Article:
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    What you refer to as a low power 555 is not a 555. It is a CMOS 555, and has major, major differences in characteristics. It's drive is weak, it can go from 2VDC to 18VDC, and basically is just enough different from a classic 555 as to be considered a different part, as in many cases they are not interchangeable, mostly due to drive characteristics and the resistors used to set the 1/3 and 2/3 voltage points.

    As with the 555, there are many companies making the CMOS 555, with different part numbers. Radio Shack sells the TLC555, the TI version of the chip. Due to minor variations in process the CMOS chips can have variations in performances and speeds, but mostly they are interchangeable with each other, just like a standard 555 is usually interchangeable between manufacturers.

    The 558 is completely different altogether, and was only inspired by the 555. In no way is it a quad 555, unlike the 556, which has a 1 to 1 pinout corespondent and is a true dual 555.

    To the OP:
    As long as the part is a DIP style package you will be OK.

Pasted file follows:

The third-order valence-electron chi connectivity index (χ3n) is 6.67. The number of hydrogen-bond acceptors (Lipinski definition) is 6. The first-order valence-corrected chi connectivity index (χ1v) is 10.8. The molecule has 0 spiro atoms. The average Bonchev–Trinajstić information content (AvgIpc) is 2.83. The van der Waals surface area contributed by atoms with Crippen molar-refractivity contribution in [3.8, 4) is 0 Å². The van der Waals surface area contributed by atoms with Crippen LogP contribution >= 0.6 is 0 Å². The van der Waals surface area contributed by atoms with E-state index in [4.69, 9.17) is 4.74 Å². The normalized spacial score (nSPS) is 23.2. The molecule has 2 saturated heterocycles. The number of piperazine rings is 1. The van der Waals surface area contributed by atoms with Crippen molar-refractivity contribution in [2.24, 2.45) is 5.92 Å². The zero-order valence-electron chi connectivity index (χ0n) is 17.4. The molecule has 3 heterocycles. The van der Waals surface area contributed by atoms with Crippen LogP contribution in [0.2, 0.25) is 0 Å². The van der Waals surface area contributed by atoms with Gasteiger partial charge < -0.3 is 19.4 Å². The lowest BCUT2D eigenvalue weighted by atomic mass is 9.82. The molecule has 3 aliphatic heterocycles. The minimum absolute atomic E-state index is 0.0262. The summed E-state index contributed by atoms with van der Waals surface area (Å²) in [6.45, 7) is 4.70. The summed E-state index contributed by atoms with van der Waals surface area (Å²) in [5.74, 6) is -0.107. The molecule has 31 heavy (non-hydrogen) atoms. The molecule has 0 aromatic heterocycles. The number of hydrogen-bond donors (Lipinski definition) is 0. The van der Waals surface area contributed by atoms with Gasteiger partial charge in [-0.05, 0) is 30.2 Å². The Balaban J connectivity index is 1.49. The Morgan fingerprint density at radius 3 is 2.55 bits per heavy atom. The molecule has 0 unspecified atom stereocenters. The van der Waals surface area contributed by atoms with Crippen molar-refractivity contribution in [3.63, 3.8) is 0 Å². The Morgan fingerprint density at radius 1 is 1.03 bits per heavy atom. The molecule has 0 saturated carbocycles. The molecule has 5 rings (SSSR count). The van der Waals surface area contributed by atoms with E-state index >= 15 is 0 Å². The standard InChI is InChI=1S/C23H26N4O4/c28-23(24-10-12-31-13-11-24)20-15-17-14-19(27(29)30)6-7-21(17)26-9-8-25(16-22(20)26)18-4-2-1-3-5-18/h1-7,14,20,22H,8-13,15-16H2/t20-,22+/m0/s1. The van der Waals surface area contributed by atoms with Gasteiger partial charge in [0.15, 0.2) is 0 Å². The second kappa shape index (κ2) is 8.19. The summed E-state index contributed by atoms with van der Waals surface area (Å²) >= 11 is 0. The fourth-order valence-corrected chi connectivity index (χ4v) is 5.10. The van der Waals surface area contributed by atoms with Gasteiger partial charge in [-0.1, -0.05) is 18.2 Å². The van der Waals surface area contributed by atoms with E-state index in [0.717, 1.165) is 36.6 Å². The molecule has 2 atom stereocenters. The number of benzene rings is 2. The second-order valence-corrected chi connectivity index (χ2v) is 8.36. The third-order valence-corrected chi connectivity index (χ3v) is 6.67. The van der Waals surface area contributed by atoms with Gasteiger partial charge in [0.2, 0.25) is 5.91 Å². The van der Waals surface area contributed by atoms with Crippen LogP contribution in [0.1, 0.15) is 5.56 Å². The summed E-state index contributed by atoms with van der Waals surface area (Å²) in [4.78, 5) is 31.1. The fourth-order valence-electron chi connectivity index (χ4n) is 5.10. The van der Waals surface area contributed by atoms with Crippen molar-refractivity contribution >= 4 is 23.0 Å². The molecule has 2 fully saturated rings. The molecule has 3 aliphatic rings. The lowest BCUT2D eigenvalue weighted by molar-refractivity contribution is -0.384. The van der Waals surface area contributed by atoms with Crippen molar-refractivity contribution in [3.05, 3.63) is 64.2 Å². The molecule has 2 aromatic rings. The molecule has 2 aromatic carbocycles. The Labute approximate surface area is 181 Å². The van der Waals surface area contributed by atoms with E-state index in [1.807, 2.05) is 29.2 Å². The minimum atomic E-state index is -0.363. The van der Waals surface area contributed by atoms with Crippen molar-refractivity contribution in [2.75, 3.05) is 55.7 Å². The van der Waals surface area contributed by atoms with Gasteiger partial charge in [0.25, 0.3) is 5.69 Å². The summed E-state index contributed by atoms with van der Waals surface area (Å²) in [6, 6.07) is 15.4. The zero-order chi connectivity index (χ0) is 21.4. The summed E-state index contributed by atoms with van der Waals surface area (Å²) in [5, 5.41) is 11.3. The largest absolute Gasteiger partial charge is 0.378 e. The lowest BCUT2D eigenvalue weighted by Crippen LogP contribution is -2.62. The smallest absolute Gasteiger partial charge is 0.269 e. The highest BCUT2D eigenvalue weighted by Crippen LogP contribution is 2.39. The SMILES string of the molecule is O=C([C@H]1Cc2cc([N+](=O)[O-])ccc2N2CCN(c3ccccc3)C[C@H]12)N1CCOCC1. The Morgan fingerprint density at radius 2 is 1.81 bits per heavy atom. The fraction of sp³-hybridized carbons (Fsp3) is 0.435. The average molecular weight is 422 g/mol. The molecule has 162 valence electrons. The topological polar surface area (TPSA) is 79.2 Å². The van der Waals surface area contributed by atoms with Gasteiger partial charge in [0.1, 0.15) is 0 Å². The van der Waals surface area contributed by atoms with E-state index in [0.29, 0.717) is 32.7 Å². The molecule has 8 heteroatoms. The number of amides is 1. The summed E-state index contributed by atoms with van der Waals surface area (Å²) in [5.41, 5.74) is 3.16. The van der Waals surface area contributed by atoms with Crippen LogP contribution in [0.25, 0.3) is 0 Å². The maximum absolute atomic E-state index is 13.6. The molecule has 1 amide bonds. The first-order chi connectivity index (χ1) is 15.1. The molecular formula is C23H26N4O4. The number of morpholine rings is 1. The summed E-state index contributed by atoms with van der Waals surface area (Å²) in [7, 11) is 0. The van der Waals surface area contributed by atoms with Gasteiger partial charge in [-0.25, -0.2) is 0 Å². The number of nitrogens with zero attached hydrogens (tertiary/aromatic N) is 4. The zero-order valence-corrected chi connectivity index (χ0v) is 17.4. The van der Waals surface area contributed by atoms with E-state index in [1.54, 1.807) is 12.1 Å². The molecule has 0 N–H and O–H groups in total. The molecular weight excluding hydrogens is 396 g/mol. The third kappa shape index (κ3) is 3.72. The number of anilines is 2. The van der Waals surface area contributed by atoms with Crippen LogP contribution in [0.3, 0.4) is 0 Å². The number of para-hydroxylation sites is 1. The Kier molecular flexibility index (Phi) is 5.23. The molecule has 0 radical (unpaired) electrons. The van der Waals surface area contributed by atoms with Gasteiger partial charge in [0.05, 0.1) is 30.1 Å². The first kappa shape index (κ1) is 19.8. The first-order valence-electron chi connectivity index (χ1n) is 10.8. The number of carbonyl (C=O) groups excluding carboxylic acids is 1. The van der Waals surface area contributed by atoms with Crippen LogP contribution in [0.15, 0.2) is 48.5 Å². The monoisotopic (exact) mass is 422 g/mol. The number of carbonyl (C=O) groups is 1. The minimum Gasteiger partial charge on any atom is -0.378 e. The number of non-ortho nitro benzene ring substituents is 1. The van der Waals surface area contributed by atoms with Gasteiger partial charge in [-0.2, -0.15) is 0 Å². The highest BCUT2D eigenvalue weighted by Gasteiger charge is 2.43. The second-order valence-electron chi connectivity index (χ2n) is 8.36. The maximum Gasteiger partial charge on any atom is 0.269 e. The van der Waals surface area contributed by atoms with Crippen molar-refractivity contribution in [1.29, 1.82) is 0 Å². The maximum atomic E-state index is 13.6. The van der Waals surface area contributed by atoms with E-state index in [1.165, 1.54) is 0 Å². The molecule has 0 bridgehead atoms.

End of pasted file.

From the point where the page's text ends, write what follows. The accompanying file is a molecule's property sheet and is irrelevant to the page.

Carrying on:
6. nbw

    nbw Member

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    That's a good summary of my favourite IC there Bill!
  7. nbw

    nbw Member

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    "Like the sands through the hourglass, so are the 5-5-5s..." :D

    Attached Files:

  8. Lightfire

    Lightfire Thread Starter Active Member

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    But as you may see on the "Parts Required" it said that it should be NE555. Now, I am worried that it might not work (the project will not work) if I will use LM555 instead. Or what? Help?

    Thanks
  9. Lightfire

    Lightfire Thread Starter Active Member